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Market and home prices are actually higher now than they were before the pandemic wealth inequality has almost certainly got an even wider and this also means that white families just had more of an economic cushion going into the pandemic been more savings and more stuff. They could sell to help them get by when the economy started to go bad II inequity exacerbated by the pandemic is a pretty straightforward one people who make lower wages have been much more likely to lose their jobs because of the pandemic then people who get paid higher wages a big reason for this industry's de pelo average wages, which include jobs in restaurants and bars retail stores have themselves been more likely to have shutdowns or lose business than industries that pay higher wages like Finance or law. In fact people who work in these low-wage industries are roughly three times more likely to have lost a job since February and to still be out of work then people who work in High Ridge Industries, and that's friend also overlaps with the third inequity, which is about to Livermore.

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For people with different educational backgrounds for adults with college degrees. Their total number of jobs is almost back to exactly where it was before the pandemic even started but there are still 12% fewer jobs for people with only High School degrees and 18% fewer jobs for people who did not graduate high school and there is another really incredible statistic that gets of the difference between people who have college degrees and people who don't and that is this it is the ability to work remotely way from the office. So 67% of college graduates who have jobs can do those jobs from home for high-school graduates only 25% can work from home which makes it hard for them to keep their jobs at a time of social distancing and business lockdowns forth an effort is widening gender inequality. There's more than two and a half million fewer women in the US Labor Force. Then there were before the pandemic and being out of Labor Force by the way means that you don't have a job and also,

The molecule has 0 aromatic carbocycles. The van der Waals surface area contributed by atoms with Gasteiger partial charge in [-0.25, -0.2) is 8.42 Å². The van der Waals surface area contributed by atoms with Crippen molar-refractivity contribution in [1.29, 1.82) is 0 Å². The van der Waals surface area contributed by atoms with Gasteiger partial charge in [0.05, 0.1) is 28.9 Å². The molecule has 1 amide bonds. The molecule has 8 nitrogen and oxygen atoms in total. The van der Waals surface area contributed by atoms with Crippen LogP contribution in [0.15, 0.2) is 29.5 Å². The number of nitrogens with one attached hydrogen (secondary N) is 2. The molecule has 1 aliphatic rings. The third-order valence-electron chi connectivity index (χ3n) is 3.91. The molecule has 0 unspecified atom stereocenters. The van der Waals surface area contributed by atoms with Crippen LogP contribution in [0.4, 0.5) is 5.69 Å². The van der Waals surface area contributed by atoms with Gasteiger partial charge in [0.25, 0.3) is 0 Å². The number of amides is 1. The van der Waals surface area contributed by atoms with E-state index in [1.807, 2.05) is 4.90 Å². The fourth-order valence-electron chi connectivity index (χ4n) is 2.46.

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You're not looking for a job possibly because you have other responsibilities like tending to a sick relative or watching the kids and women have been dropping out of labor force in much higher numbers than men since the pandemic started. The one explanation for these differences is that women are heavily concentrated in some of the industries that have had the highest losses things like teaching Food Service working in hotels. Another possible explanation is the pay gap between men and women women earn less money on average than men do and so in couples were both spouses work. It can end up making more economic sense for the woman to step out of the workforce. If someone has to stay home and care for the children or the home working mothers of young kids have been roughly three times more likely to lose their jobs than working fathers. By the way. We're going to have more on the topic of how women and mothers have been affected by the pandemic in a future indicator episode coming next week is treated different groups of people.

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Unequally, we use a lot of research and Reporting by other organizations for this episode and we will post links to that work at NPR. Org / might in fact check by Sean Saldana edits indicator and the indicator is a production of NPR.

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I'm Rodney Carmichael on this episode of louder than a riot did bias against rap lyrics seal. The fate of No Limits Mac fix. This guy shouldn't be incarcerated and I know that his music got them incarcerate, but they got the wrong guy listen now to the louder than a riot podcast from NPR music.